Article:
Saturday, October 9, 2010

Health Reform Dislocations

Dislocations – Putting out of place to put or force something out of its usual place or position.

Dictionary definition

Those of us who understood the economic disincentives that the health overhaul law set up warned of the dislocations it would create..'…The administration is going to be swamped with legitimate pleas for relief from its heavy-handed regulations that are causing massive dislocations throughout the health sector and employer community.

Grace Marie Turner, “The Tip of the Iceberg,“ Health Care Matters, October 8, 2010


I am not yet ready to call the Accountable Care Act a failure , but it does have dislocating consequences.

When Congress passed the health reform law on March 23, 2010, they slapped a number of mandates and regulations on individuals, health plans, and businesses.
The effects of these mandates and regulations are just becoming evident. They are causing “dislocations.”

For the purpose of this blog, I am using “dislocations” to mean forcing various health care stakeholders out of their usual places or positions.

• Among the young and others who chose to spend their money on other things besides health care, the law is forcing them to “dislocate” their money on health care to be spent for the rest of us. This may be a good thing if you consider yourself a progressive, But it is causing angst among those, particularly the young. They not have the money to spend on premiums. They may be healthy and feel they do not need health coverage. Nor do they believe they should bear the burden of paying for the sick.

• Among those firms in fast food industries who hire young generally health workers and cover their health benefits with limited “Mini-med policies,’ which cost far less than comprehensive government-qualified policies, there is outrage and the threat to drop benefits altogether. To prevent millions of more uninsured workers, the government has backed off and given McDonalds and 30 other large employers a waiver allowing them to bypass the law. MacDonalds, in a memo to HHS, recently announced it would be unable to meet requirements to cover 30,000 workers because it has a high employee turnover. It claimed it spent more on signing people up and carrying out other administrative duties than the new rules will allow (85% medical care and 15% administrative).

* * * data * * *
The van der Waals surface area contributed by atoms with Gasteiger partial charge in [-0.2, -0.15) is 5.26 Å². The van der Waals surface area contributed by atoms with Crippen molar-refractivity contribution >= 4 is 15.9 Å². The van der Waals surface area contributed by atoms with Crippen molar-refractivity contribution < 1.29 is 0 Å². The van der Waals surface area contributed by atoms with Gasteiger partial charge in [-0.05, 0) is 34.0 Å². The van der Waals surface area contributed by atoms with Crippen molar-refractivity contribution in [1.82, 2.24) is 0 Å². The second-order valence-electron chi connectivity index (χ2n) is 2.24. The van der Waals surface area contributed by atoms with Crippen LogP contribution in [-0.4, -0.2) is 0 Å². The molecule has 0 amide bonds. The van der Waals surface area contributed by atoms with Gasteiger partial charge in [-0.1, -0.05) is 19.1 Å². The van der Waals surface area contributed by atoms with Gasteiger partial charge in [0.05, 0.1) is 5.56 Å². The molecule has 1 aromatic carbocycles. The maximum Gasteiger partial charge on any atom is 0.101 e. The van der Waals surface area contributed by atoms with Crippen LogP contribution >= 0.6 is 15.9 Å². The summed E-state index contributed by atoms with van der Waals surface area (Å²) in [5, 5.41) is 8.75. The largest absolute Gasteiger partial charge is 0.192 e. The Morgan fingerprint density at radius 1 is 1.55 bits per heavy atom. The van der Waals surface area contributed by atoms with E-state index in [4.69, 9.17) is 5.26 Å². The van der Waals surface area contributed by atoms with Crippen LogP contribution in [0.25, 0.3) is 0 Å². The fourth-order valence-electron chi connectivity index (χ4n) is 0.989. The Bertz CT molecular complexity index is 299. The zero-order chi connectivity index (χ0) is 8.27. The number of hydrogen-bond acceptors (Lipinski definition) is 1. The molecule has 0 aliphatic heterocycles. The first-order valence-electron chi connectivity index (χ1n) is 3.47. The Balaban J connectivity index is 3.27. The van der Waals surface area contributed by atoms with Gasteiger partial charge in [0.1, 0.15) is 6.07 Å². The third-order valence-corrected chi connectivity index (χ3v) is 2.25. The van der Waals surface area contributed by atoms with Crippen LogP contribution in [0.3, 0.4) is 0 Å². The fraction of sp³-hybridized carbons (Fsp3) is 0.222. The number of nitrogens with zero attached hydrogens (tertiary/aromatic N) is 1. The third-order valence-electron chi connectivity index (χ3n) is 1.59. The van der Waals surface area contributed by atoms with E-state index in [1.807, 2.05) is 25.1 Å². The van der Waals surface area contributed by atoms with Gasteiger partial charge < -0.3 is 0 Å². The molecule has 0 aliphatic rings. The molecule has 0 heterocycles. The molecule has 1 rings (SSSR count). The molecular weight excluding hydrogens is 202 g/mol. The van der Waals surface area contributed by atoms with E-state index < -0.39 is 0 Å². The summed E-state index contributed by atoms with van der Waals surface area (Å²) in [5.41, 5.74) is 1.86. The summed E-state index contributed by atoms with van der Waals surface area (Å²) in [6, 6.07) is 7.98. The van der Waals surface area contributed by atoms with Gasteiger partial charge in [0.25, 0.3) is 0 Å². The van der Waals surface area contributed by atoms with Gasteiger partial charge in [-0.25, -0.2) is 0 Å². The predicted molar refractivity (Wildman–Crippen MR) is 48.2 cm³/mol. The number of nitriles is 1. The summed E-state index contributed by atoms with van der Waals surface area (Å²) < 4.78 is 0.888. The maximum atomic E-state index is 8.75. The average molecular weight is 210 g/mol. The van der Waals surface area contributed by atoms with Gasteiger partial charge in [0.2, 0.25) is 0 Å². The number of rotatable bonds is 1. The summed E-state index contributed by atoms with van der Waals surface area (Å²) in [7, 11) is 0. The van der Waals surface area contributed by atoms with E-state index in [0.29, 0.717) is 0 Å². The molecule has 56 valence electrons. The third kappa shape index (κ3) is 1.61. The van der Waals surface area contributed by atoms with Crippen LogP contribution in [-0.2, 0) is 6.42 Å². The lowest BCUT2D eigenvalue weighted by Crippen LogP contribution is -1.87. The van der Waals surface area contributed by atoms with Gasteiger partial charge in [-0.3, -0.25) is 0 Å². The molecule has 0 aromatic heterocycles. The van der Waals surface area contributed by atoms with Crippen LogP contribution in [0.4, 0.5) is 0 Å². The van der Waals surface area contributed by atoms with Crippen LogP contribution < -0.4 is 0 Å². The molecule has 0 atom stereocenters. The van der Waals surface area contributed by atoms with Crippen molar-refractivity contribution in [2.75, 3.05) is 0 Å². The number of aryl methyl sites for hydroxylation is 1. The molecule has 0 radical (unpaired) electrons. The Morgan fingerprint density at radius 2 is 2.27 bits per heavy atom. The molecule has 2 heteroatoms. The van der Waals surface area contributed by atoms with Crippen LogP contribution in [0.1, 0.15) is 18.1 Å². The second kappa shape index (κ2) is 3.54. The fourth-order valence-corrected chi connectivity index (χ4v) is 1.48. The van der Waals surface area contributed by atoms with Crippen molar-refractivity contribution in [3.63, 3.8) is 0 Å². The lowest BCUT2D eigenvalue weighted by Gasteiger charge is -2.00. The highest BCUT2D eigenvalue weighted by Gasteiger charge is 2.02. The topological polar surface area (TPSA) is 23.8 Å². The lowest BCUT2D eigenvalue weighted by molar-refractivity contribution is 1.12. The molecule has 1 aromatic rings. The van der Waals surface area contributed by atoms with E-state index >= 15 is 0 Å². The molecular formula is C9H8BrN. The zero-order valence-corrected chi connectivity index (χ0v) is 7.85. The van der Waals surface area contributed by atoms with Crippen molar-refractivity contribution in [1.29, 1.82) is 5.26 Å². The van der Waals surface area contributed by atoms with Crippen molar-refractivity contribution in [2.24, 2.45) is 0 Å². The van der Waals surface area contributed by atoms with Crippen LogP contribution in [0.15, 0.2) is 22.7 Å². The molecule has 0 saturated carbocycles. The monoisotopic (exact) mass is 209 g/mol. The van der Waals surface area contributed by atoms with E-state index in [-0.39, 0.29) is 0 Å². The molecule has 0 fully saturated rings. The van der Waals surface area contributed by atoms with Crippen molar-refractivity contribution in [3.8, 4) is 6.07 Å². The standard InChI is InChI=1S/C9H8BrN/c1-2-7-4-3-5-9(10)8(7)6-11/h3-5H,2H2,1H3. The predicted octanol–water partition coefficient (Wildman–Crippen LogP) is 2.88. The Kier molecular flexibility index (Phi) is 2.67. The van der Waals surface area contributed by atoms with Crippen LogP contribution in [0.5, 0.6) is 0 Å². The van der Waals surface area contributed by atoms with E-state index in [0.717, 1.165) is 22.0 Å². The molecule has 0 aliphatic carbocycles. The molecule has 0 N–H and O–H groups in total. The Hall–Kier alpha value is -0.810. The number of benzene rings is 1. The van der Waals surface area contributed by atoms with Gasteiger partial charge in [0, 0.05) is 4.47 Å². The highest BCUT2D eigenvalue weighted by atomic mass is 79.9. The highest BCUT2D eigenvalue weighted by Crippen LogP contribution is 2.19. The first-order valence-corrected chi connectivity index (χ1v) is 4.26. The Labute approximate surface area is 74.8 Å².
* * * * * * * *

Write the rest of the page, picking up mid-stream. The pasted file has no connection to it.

• Among those businesses in retail business, such as Home Depot, Walgreens, Staples, Disney and Blockbuster, The National Retail Federation announces millions of more policies are at risk for the same reason at Home Depot, Disney, Staples, CVS, Walgreens, Blockbuster, the National Retail Federation announces millions of more employees are at risk of losing health benefits because their employers could not afford to cover them under new government rules.

• Among 11 million senior covered by Medicare enrolled in Medicare Advantage plans, the reform law “dislocates” them back to regular Medicare, forces them out of audiology, vision, and dental coverage, and causes many of them to now pay for Medicare supplement plans, a big source of revenue for AARP, which endorsed the Obama plan.

• Among major international corporations, like John Deere, Verizon, Caterpillar AT&T, and others, have said they may drop drug benefits for retirees. Overall, Fortune 500 companies face losses of $4.5 billion because of Obamacare-induced tax hikes of these magnitudes - AT&T $1 billiom John Deere $150 million, Caterpillar $100 million, and 3M $90 million.

• Among 840,000 people covered by The Principal Financial Group, company, who said it is leaving the medical insurance business because it cannot afford to meet the requirements of the Affordable Care Act. The Act may be “affordable” in the eyes of Congress, but it is not affordable to those pay for coverage.

• Among millions of Americans, variously estimated at between 50 million and 100 million, who will either be “dislocated” because their employers will be forced to drop current coverage because of unaffordability or because they will be forced to switch and enroll in plans approved by government-dictated and run health exchanges. An estimated 16 million will be “dislocated” into Medicaid plans, which are having a hard time finding primary care physicians to deliver care.

These dislocations, of course, are not necessarily a bad thing, especially if you trust government to do the right thing and to select and/or to manage efficient health plans. But for millions of Americans, the reform act will disrupt the status quo and lead to sometimes confusing and often unwelcome changes with new doctors and new health plans.

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